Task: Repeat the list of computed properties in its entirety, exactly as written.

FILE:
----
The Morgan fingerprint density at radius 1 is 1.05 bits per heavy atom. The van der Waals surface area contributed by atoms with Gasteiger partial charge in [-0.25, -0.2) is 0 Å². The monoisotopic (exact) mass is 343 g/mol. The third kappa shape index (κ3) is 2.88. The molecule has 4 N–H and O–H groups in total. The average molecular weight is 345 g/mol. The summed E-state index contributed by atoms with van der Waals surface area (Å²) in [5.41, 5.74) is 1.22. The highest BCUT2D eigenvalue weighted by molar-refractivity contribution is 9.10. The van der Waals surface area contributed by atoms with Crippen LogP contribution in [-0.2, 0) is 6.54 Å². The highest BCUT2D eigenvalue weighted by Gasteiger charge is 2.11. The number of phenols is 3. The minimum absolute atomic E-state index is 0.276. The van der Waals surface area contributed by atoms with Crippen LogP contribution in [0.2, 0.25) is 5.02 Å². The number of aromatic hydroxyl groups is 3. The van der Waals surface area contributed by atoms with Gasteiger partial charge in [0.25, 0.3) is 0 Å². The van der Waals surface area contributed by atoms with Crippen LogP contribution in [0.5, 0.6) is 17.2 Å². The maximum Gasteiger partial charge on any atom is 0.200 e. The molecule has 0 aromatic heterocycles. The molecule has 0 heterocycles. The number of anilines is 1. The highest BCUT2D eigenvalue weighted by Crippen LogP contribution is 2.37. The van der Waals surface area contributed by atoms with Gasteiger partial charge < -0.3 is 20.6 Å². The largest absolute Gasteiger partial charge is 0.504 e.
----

The Morgan fingerprint density at radius 1 is 1.05 bits per heavy atom. The van der Waals surface area contributed by atoms with Gasteiger partial charge in [-0.25, -0.2) is 0 Å². The monoisotopic (exact) mass is 343 g/mol. The third kappa shape index (κ3) is 2.88. The molecule has 4 N–H and O–H groups in total. The average molecular weight is 345 g/mol. The summed E-state index contributed by atoms with van der Waals surface area (Å²) in [5.41, 5.74) is 1.22. The highest BCUT2D eigenvalue weighted by molar-refractivity contribution is 9.10. The van der Waals surface area contributed by atoms with Crippen LogP contribution in [-0.2, 0) is 6.54 Å². The highest BCUT2D eigenvalue weighted by Gasteiger charge is 2.11. The number of phenols is 3. The minimum absolute atomic E-state index is 0.276. The van der Waals surface area contributed by atoms with Crippen LogP contribution in [0.2, 0.25) is 5.02 Å². The number of aromatic hydroxyl groups is 3. The van der Waals surface area contributed by atoms with Gasteiger partial charge in [0.25, 0.3) is 0 Å². The van der Waals surface area contributed by atoms with Crippen LogP contribution in [0.5, 0.6) is 17.2 Å². The maximum Gasteiger partial charge on any atom is 0.200 e. The molecule has 0 aromatic heterocycles. The molecule has 0 heterocycles. The number of anilines is 1. The highest BCUT2D eigenvalue weighted by Crippen LogP contribution is 2.37. The van der Waals surface area contributed by atoms with Gasteiger partial charge < -0.3 is 20.6 Å². The largest absolute Gasteiger partial charge is 0.504 e.